Your Complete Guide to the Chicago Blues Scene
ROB BLAINE’S BIG OTIS BLUES
February 4, 2011
Hard Rock Café, Memphis, TN
By Liz Mandeville
It’s a cold, rainy February night in Memphis. Beale Street is hopping with grinding blues wafting from every café, barroom and two antique theatres. Die hard blues fans, clutching charts of scheduled showcase performances, are rushing from venue to venue passing pan handlers and barkers trying to lure the faithful with promises of cool drinks and tasty BBQ. The fans, steam rising from the excited chatter of shivering bodies, plod on resolutely to support their home town bands or check out a show and meet some new sounds.
I’m on my way to the Hard Rock Cafe, where I’m determined to cheer on our home town heroes, Rob Blaine’s Big Otis Blues, even though it means passing up seeing the amazing Shaun Booker who is battling for her finalist spot two blocks away at B.B. King’s club and Australia’s wonderful Sweet Felicia whose charming show is going on at the Daisy Theatre, all at the same time! How can you be in three places at once? But the word on the street is Rob Blaine’s Big Otis is THE act to be reckoned with -- big guitars, big sound, dragging the Chicago scene out of the ‘50s, past the ‘70s and into the new Millennium. OK, I’m game.
The Windy City Blues Society has sent guitarist Rob Blaine and his Big Otis Band to represent Chicago and on this night Rob and his crew have made it to the semi-finals. They are just about to take the stage as we enter the Hard Rock, secure a front row seat at stage right, and start peeling off layers of winter clothes. The room is packed with blues lovers, who’d undoubtedly heard about Rob and Co.’s impassioned performance the previous night. This is a multi-tiered room with a large stage in one corner about five feet off the ground. Seating to the left and right of the main support post guarantees everyone a good view of the stage. We are all excited; the anticipation is palpable.
Rob Blaine straps on his guitar, checks his tuning and hits the ground running with a blazing, galloping shuffle. The band’s natural energy is as infectious as watching a young thoroughbred win its first Derby. Soaring, dueling guitar riffs blaze through the air as Rob and Pete Galanis trade licks. Spurred on by the insistent, bone shimmying rhythm section of James Knowles (drums) and Joewaun Scott (bass), the song leaves the audience blinking and breathless!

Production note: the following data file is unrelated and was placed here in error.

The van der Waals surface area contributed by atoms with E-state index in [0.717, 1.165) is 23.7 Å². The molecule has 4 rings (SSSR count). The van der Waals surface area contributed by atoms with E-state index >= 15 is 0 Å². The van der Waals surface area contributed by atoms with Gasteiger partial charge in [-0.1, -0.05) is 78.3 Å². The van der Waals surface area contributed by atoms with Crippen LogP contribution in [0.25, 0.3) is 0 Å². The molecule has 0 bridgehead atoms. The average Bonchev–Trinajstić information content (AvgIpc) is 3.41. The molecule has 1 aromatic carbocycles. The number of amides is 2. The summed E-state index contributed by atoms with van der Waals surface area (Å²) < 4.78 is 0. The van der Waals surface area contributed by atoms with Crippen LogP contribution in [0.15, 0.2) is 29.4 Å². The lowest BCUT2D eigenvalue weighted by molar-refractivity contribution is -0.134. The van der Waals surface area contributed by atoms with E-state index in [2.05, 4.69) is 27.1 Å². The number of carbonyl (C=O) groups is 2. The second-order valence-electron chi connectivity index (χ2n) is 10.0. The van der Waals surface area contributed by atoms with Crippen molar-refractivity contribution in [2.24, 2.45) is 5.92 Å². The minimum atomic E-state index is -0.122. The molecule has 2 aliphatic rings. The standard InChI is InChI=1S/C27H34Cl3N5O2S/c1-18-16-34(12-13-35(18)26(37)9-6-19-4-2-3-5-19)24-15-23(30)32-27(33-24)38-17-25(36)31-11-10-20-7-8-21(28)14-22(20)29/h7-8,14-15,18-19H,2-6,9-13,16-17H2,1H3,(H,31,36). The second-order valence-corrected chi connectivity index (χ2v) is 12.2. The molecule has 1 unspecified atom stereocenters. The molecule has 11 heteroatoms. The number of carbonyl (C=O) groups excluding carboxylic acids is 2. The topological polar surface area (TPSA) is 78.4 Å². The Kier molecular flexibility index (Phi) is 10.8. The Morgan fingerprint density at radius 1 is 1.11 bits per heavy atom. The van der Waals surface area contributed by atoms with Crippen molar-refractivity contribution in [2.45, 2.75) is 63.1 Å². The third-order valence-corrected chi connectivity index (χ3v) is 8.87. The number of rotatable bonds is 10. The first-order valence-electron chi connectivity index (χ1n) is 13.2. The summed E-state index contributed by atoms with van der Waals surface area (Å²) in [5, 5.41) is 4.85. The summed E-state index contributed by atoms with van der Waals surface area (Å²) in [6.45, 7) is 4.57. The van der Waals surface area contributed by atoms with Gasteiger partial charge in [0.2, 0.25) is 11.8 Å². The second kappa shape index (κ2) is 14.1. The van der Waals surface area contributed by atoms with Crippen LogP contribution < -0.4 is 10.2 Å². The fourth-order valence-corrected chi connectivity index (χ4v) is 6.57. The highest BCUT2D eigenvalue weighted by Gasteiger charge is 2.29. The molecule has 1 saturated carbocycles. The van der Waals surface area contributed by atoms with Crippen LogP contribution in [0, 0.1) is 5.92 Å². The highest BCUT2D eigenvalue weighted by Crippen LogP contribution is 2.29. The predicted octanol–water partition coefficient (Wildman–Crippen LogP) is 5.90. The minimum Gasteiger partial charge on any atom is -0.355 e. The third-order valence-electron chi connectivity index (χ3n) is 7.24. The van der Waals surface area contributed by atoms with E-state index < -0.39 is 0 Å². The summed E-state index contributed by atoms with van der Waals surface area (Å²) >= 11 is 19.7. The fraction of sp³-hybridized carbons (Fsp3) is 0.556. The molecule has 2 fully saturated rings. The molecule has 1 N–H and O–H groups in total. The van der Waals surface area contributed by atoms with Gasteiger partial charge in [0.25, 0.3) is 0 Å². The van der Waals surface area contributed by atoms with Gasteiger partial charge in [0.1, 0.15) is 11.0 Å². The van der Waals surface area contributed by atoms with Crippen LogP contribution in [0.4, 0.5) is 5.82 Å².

Before you can slap your mama, the band has launched into a slow, minor blues. Rob grabs licks, hands full of molten notes, then snatches his hand away like his guitar was burning and indeed it has lit a fire in this audience. With a lush foundation built by the band, Joewaun Scott chooses a melodic intersection with Pete’s chording, laying a velvet swath of blue on which Rob paints the music of pain. Leaving delicious pauses, parenthesized by screaming fills, he builds the intensity to a fevered pitch, his long curls flying, covering his face. He growls snatches of lyrics that are as much a part of the rhythm as his guitar playing.
The tight, Chicago rhythm section, synchronized like a Swiss watch, follows every accent, every dynamic ebb and flow, every break like one being with four bodies. Let me say right here that, even on a ballad, James Knowles is a locomotive and the giant sound of this band fills the entire block with emotion and power. At the end of the tune the entire crowd is on its feet giving Rob and the Big Otis a standing ovation, and this is only the second song!
I’m hearing echoes of Albert Collins and Otis Rush, just as the previous tune has allowed glimpses of a young Buddy Guy. It’s blues filtered through the senses of a fresh set of hands, Rob Blaine’s hands, fingers flying over lightening fast licks with emphatic rhythmic embellishments.
The Big Otis, like a giant earth moving machine, rolls through a classic, extended ending, filling every second of their allotted time. The crowd leaps to its feet as one, demanding an encore. Throughout the se,t the band remain focused on each other, exchanging knowing smiles and glances, it’s like we’re watching their private lives spelled out in musical fury. If I were to describe the Big Otis experience using one word it would have to be FURIOUS!
Of course, they went on to the finals and took third place, in spite of the fact they were competing with some of the finest groups in the competition (including the powerful Blues Sur Seine-French entry, AWEK, who played their smoking brand of Texas blues at the Hard Rock earlier that night). But no judge could resist the power of Big Otis and their leader Rob Blaine, who won the Albert King Award for Best Guitarist.
After the show, I asked Rob how he and the band had prepared for the competition.
“We pretty much just went in saying we were gonna just have fun and not think about it too much, just have a good time and do our thing.”
Then I asked him: “What was in your mind going into that last showcase at the Orpheum?”
His answer: “The Orpheum was kind of the same thing, but I really wanted to show Memphis what the new school Chicago blues is all about, especially on that big of a scale.”
That’s right, as Rob said, Chicago’s not a history lesson; we’re still writing the book and the latest chapter is named Big Otis.